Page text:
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Climate Change Could Have Damaging Effect On Male Insect Fertility Says Study

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Insects around the world are experiencing fertility issues and the heatwaves caused by climate change are to be blamed.

A new study revealed that exposure to heatwaves caused damages to the sperm of male beetles, making them sterile. This adds to the growing list of the negative effects of climate change to biodiversity.

How Climate Change Is Cutting Down Insect Population

"We know that biodiversity is suffering under climate change, but the specific causes and sensitivities are hard to pin down," explained Matt Gage of the University of East Anglia and the research group leader. "We've shown in this work that sperm function is an especially sensitive trait when the environment heats up, and in a model system representing a huge amount of global biodiversity."

The study used red flour beetle and exposed them to either standard control conditions or heatwave temperatures. Afterward, the researchers assessed how the heatwaves affect the reproductive success of the insects, including their sperm function and offspring quality.

They found that after exposure to heatwaves, the sperm production of the male beetles reduced by three-quarters. Moreover, they found that the sperm from the male beetles struggled to move to the female beetles' tract. It means, there is a greater chance that the sperm does not survive to fertilize the egg.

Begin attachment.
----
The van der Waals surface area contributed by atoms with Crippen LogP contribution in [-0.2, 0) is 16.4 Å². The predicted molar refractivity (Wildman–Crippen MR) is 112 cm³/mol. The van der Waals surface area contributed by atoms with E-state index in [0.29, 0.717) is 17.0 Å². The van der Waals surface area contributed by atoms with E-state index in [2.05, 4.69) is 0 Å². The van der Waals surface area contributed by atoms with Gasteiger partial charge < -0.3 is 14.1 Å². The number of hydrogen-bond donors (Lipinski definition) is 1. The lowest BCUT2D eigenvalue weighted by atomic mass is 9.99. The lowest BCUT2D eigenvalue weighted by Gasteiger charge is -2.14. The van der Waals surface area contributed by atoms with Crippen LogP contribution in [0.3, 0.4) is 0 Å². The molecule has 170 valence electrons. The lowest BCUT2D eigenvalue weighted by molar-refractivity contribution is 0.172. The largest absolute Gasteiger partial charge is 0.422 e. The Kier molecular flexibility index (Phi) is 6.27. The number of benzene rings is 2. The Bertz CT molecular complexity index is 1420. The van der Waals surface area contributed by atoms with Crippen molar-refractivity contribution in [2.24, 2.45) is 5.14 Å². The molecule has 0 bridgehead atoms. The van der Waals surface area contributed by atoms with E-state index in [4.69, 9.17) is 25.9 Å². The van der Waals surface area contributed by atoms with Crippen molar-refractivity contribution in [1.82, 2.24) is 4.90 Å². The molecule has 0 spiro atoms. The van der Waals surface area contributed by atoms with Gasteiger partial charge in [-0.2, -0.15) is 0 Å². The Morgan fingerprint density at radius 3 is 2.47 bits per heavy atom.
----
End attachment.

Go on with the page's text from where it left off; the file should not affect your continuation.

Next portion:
In addition, the study also revealed that exposure to heatwaves caused male beetles to mate less frequently, contributing to a potential decline in the species' population.

The researchers used beetles as a test subject because there are about 400,000 species of the insects around the world. Beetles constitute 25 percent of all known animal species.

Lasting Effects Of Heatwave Exposure

Perhaps more concerningly, exposure to heatwaves has lasting effects to the lifespans and reproductive activities of the beetles' offsprings. The sons of the male beetles exposed to heatwaves for the experiment lived a couple of months shorter than average. They were also able to fertilize far less female beetles and produced significantly fewer offsprings of their own.

It has been suspected that climate change is driving the collapse of insect biodiversity around the world, but how it is affecting biodiversity is still poorly understood. The researchers hope that further studies shall be done on whether climate change is a factor in the massive decline of insect populations worldwide.

The study was published in the journal Nature Communications.

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